I was trained as an intellectual historian of the Jewish Middle Ages, so my scholarly world has been one of texts. More precisely, it has been one of unadorned, often printed texts. Consequently, sound, images, and other forms of nontextual media have rarely played a significant role in my teaching. In my experience, images of medieval texts, illuminations, windows, and buildings have limited application when teaching medieval Jewish history. And attempts to integrate diverse sources and media into classroom presentations have been only marginally successful. When I played music in a class on medieval and early modern Jewish Iberia, for example, the students found the rhythms, melodies, and lyrics to be alienating at best and humorous at worst. And I was at a loss for how to mediate effectively. I’ve had better luck with film, but to say that there are few medieval Jewish historical films available is an understatement.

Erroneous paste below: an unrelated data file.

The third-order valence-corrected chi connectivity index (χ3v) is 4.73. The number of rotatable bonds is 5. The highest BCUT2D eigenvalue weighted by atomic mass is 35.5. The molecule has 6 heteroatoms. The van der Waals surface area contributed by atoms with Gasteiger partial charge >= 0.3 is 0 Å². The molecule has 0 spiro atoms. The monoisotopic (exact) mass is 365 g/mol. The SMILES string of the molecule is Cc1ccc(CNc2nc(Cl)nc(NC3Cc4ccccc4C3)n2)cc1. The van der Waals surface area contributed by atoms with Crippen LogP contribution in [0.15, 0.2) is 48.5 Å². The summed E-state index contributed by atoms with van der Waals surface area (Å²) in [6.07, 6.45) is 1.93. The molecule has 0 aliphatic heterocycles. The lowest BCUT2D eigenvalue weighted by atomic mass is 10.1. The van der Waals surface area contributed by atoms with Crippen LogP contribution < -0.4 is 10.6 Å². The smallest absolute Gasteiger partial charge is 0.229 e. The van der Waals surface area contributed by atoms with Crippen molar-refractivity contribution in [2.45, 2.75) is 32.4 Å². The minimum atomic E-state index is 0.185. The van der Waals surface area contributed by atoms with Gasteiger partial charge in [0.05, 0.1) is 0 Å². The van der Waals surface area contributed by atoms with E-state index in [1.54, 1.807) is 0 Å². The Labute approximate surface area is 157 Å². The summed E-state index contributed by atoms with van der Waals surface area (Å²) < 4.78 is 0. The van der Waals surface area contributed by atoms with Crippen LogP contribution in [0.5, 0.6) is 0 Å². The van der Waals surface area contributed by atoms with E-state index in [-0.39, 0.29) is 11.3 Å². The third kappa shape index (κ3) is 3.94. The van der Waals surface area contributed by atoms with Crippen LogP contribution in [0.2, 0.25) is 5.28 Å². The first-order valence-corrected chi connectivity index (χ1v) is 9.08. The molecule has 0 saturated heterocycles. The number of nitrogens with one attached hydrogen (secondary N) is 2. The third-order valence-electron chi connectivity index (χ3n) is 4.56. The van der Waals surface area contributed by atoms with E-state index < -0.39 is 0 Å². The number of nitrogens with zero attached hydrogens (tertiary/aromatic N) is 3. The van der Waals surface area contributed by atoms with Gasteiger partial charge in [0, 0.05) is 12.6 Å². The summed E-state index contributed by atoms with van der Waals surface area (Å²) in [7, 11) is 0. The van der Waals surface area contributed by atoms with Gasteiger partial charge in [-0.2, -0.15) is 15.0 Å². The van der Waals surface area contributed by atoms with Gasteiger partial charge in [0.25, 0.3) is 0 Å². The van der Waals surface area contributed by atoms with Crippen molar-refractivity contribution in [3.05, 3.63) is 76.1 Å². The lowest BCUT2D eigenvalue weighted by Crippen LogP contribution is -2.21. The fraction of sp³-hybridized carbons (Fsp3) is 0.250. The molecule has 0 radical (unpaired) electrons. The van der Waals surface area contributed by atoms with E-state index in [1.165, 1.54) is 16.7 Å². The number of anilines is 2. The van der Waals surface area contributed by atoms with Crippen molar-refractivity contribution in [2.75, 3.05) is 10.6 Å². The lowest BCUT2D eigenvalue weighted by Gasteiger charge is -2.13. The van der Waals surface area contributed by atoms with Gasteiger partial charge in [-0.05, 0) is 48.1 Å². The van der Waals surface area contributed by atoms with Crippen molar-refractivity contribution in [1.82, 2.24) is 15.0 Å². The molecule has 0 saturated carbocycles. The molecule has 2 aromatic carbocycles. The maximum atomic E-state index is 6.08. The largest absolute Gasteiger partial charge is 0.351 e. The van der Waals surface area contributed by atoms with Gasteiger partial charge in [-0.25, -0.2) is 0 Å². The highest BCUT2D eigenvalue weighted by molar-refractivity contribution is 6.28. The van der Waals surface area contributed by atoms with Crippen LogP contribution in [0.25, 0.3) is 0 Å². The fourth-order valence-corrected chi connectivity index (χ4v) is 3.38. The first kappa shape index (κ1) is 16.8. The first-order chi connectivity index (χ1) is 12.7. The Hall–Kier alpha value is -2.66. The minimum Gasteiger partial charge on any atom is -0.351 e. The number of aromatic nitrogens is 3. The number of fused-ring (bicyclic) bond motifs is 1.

Yet I’ve long believed that many episodes in medieval Jewish history lend themselves to translation into visual or dramatic form that could thereby provide a fruitful pedagogical tool. With this in mind, I embarked on a collaborative project with a graphic artist, Liz Clarke, to produce a graphic history of the Barcelona disputation. This forced me to carefully consider how visual (though not entirely nontextual) media could provide a foundation for a textured introduction to Jewish-Christian relations in the Middle Ages. Though I haven’t had the opportunity to use this yet in a medieval Jewish history class, experimental presentation of portions of the graphic history to undergraduates in a class on a different subject was encouraging. Students who knew nothing about the topic engaged with the theological debate and constructively interrogated artistic and scholarly choices Liz and I made in organizing and presenting the story. I’m hopeful that the graphic history will provide a useful and interesting bridge between the documentary past and contemporary modes of representation.